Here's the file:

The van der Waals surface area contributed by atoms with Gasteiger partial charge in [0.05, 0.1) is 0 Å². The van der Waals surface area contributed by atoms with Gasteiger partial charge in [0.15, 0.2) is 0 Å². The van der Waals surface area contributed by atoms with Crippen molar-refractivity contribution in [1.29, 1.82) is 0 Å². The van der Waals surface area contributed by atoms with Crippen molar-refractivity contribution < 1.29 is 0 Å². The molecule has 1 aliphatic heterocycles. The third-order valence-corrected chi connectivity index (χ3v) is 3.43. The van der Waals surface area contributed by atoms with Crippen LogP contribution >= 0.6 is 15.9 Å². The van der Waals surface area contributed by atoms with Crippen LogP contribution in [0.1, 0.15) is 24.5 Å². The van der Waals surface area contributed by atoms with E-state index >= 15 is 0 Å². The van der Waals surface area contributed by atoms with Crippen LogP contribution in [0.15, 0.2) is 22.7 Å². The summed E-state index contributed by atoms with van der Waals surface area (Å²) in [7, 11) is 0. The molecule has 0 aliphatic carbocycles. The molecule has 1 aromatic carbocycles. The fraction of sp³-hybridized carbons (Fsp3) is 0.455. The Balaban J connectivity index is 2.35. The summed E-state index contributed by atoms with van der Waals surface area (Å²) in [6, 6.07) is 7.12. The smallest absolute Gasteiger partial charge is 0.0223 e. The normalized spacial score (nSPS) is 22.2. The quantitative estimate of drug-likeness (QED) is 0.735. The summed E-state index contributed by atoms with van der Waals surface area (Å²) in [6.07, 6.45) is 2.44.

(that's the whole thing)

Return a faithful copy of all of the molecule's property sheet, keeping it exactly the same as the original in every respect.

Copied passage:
The van der Waals surface area contributed by atoms with Gasteiger partial charge in [0.05, 0.1) is 0 Å². The van der Waals surface area contributed by atoms with Gasteiger partial charge in [0.15, 0.2) is 0 Å². The van der Waals surface area contributed by atoms with Crippen molar-refractivity contribution in [1.29, 1.82) is 0 Å². The van der Waals surface area contributed by atoms with Crippen molar-refractivity contribution < 1.29 is 0 Å². The molecule has 1 aliphatic heterocycles. The third-order valence-corrected chi connectivity index (χ3v) is 3.43. The van der Waals surface area contributed by atoms with Crippen LogP contribution >= 0.6 is 15.9 Å². The van der Waals surface area contributed by atoms with Crippen LogP contribution in [0.1, 0.15) is 24.5 Å². The van der Waals surface area contributed by atoms with E-state index >= 15 is 0 Å². The van der Waals surface area contributed by atoms with Crippen LogP contribution in [0.15, 0.2) is 22.7 Å². The summed E-state index contributed by atoms with van der Waals surface area (Å²) in [7, 11) is 0. The molecule has 0 aliphatic carbocycles. The molecule has 1 aromatic carbocycles. The fraction of sp³-hybridized carbons (Fsp3) is 0.455. The Balaban J connectivity index is 2.35. The summed E-state index contributed by atoms with van der Waals surface area (Å²) in [6, 6.07) is 7.12. The smallest absolute Gasteiger partial charge is 0.0223 e. The normalized spacial score (nSPS) is 22.2. The quantitative estimate of drug-likeness (QED) is 0.735. The summed E-state index contributed by atoms with van der Waals surface area (Å²) in [6.07, 6.45) is 2.44.